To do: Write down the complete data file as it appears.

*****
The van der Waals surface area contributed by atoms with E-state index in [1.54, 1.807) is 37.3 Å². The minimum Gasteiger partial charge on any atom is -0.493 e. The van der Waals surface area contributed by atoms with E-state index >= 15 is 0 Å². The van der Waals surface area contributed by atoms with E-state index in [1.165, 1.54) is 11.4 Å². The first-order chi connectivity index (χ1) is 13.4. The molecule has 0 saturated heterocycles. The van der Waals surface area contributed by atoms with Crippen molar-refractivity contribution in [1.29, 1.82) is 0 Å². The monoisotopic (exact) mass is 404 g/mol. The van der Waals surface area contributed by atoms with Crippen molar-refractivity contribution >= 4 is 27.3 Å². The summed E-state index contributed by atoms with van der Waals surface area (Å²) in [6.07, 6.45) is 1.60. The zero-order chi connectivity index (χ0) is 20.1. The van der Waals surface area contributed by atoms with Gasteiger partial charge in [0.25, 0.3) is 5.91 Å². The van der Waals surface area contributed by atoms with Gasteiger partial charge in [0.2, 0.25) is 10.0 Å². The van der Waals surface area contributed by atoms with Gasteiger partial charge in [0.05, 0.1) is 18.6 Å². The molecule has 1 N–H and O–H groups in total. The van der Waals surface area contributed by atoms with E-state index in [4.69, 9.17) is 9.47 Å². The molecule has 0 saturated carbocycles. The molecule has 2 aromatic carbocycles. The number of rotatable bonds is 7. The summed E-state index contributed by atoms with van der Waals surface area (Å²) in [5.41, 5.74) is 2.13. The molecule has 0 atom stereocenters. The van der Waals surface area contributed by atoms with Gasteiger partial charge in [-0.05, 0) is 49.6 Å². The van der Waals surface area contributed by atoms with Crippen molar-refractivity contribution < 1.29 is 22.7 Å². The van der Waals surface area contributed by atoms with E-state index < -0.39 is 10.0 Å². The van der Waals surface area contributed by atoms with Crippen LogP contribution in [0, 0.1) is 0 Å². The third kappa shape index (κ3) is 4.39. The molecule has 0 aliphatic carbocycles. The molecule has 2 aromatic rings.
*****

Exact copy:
The van der Waals surface area contributed by atoms with E-state index in [1.54, 1.807) is 37.3 Å². The minimum Gasteiger partial charge on any atom is -0.493 e. The van der Waals surface area contributed by atoms with E-state index >= 15 is 0 Å². The van der Waals surface area contributed by atoms with E-state index in [1.165, 1.54) is 11.4 Å². The first-order chi connectivity index (χ1) is 13.4. The molecule has 0 saturated heterocycles. The van der Waals surface area contributed by atoms with Crippen molar-refractivity contribution in [1.29, 1.82) is 0 Å². The monoisotopic (exact) mass is 404 g/mol. The van der Waals surface area contributed by atoms with Crippen molar-refractivity contribution >= 4 is 27.3 Å². The summed E-state index contributed by atoms with van der Waals surface area (Å²) in [6.07, 6.45) is 1.60. The zero-order chi connectivity index (χ0) is 20.1. The van der Waals surface area contributed by atoms with Gasteiger partial charge in [0.25, 0.3) is 5.91 Å². The van der Waals surface area contributed by atoms with Gasteiger partial charge in [0.2, 0.25) is 10.0 Å². The van der Waals surface area contributed by atoms with Gasteiger partial charge in [0.05, 0.1) is 18.6 Å². The molecule has 1 N–H and O–H groups in total. The van der Waals surface area contributed by atoms with E-state index in [4.69, 9.17) is 9.47 Å². The molecule has 0 saturated carbocycles. The molecule has 2 aromatic carbocycles. The number of rotatable bonds is 7. The summed E-state index contributed by atoms with van der Waals surface area (Å²) in [5.41, 5.74) is 2.13. The molecule has 0 atom stereocenters. The van der Waals surface area contributed by atoms with Gasteiger partial charge in [-0.05, 0) is 49.6 Å². The van der Waals surface area contributed by atoms with Crippen molar-refractivity contribution < 1.29 is 22.7 Å². The van der Waals surface area contributed by atoms with E-state index < -0.39 is 10.0 Å². The van der Waals surface area contributed by atoms with Crippen LogP contribution in [0, 0.1) is 0 Å². The third kappa shape index (κ3) is 4.39. The molecule has 0 aliphatic carbocycles. The molecule has 2 aromatic rings.